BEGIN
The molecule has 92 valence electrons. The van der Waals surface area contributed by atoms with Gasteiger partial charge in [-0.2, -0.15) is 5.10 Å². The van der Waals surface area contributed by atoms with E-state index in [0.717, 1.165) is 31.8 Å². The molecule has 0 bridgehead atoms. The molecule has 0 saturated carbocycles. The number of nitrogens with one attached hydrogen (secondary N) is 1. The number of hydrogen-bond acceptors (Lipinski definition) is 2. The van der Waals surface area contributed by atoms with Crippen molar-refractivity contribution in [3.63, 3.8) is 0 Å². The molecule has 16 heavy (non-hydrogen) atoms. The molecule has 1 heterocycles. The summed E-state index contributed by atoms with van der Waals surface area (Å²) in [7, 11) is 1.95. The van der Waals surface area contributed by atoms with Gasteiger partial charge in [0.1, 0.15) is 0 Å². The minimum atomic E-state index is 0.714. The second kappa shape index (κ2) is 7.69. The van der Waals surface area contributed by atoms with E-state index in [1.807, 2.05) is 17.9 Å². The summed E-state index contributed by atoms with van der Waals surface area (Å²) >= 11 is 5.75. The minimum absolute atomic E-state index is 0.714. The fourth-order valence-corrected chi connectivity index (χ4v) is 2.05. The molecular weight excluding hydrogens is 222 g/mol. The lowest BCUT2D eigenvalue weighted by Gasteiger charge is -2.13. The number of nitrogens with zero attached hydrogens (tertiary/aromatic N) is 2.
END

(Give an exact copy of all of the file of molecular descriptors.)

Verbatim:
The molecule has 92 valence electrons. The van der Waals surface area contributed by atoms with Gasteiger partial charge in [-0.2, -0.15) is 5.10 Å². The van der Waals surface area contributed by atoms with E-state index in [0.717, 1.165) is 31.8 Å². The molecule has 0 bridgehead atoms. The molecule has 0 saturated carbocycles. The number of nitrogens with one attached hydrogen (secondary N) is 1. The number of hydrogen-bond acceptors (Lipinski definition) is 2. The van der Waals surface area contributed by atoms with Crippen molar-refractivity contribution in [3.63, 3.8) is 0 Å². The molecule has 16 heavy (non-hydrogen) atoms. The molecule has 1 heterocycles. The summed E-state index contributed by atoms with van der Waals surface area (Å²) in [7, 11) is 1.95. The van der Waals surface area contributed by atoms with Gasteiger partial charge in [0.1, 0.15) is 0 Å². The minimum atomic E-state index is 0.714. The second kappa shape index (κ2) is 7.69. The van der Waals surface area contributed by atoms with E-state index in [1.807, 2.05) is 17.9 Å². The summed E-state index contributed by atoms with van der Waals surface area (Å²) >= 11 is 5.75. The minimum absolute atomic E-state index is 0.714. The fourth-order valence-corrected chi connectivity index (χ4v) is 2.05. The molecular weight excluding hydrogens is 222 g/mol. The lowest BCUT2D eigenvalue weighted by Gasteiger charge is -2.13. The number of nitrogens with zero attached hydrogens (tertiary/aromatic N) is 2.